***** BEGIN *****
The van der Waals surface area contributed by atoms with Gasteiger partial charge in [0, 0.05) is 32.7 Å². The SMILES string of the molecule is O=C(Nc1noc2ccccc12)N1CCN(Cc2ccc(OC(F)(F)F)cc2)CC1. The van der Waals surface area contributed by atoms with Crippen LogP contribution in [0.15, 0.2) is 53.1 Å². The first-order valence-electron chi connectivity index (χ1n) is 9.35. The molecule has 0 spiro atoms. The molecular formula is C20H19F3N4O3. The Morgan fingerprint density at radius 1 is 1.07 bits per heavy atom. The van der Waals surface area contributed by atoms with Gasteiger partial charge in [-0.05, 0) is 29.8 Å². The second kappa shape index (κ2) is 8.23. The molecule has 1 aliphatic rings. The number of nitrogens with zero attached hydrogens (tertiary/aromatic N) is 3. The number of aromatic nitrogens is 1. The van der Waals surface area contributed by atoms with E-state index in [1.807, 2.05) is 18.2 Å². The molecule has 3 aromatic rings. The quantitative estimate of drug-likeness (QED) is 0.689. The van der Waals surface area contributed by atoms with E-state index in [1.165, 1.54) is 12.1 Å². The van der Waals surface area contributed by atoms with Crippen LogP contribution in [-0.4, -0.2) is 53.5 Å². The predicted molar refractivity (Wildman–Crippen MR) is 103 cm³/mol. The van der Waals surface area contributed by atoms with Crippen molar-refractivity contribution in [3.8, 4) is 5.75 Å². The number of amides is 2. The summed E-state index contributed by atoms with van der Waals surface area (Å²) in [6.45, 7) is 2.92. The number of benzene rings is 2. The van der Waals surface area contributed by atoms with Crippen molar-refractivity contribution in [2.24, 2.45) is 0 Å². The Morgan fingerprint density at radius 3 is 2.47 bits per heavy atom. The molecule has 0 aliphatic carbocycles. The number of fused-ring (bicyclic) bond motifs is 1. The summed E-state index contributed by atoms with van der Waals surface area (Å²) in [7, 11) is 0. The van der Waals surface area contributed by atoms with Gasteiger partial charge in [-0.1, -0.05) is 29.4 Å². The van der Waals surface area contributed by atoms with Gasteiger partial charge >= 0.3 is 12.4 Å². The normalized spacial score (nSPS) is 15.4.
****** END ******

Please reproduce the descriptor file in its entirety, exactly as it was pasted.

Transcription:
The van der Waals surface area contributed by atoms with Gasteiger partial charge in [0, 0.05) is 32.7 Å². The SMILES string of the molecule is O=C(Nc1noc2ccccc12)N1CCN(Cc2ccc(OC(F)(F)F)cc2)CC1. The van der Waals surface area contributed by atoms with Crippen LogP contribution in [0.15, 0.2) is 53.1 Å². The first-order valence-electron chi connectivity index (χ1n) is 9.35. The molecule has 0 spiro atoms. The molecular formula is C20H19F3N4O3. The Morgan fingerprint density at radius 1 is 1.07 bits per heavy atom. The van der Waals surface area contributed by atoms with Gasteiger partial charge in [-0.05, 0) is 29.8 Å². The second kappa shape index (κ2) is 8.23. The molecule has 1 aliphatic rings. The number of nitrogens with zero attached hydrogens (tertiary/aromatic N) is 3. The number of aromatic nitrogens is 1. The van der Waals surface area contributed by atoms with E-state index in [1.807, 2.05) is 18.2 Å². The molecule has 3 aromatic rings. The quantitative estimate of drug-likeness (QED) is 0.689. The van der Waals surface area contributed by atoms with E-state index in [1.165, 1.54) is 12.1 Å². The van der Waals surface area contributed by atoms with Crippen LogP contribution in [-0.4, -0.2) is 53.5 Å². The predicted molar refractivity (Wildman–Crippen MR) is 103 cm³/mol. The van der Waals surface area contributed by atoms with Crippen molar-refractivity contribution in [3.8, 4) is 5.75 Å². The number of amides is 2. The summed E-state index contributed by atoms with van der Waals surface area (Å²) in [6.45, 7) is 2.92. The number of benzene rings is 2. The van der Waals surface area contributed by atoms with Crippen molar-refractivity contribution in [2.24, 2.45) is 0 Å². The Morgan fingerprint density at radius 3 is 2.47 bits per heavy atom. The molecule has 0 aliphatic carbocycles. The number of fused-ring (bicyclic) bond motifs is 1. The summed E-state index contributed by atoms with van der Waals surface area (Å²) in [7, 11) is 0. The van der Waals surface area contributed by atoms with Gasteiger partial charge in [-0.1, -0.05) is 29.4 Å². The van der Waals surface area contributed by atoms with Gasteiger partial charge >= 0.3 is 12.4 Å². The normalized spacial score (nSPS) is 15.4.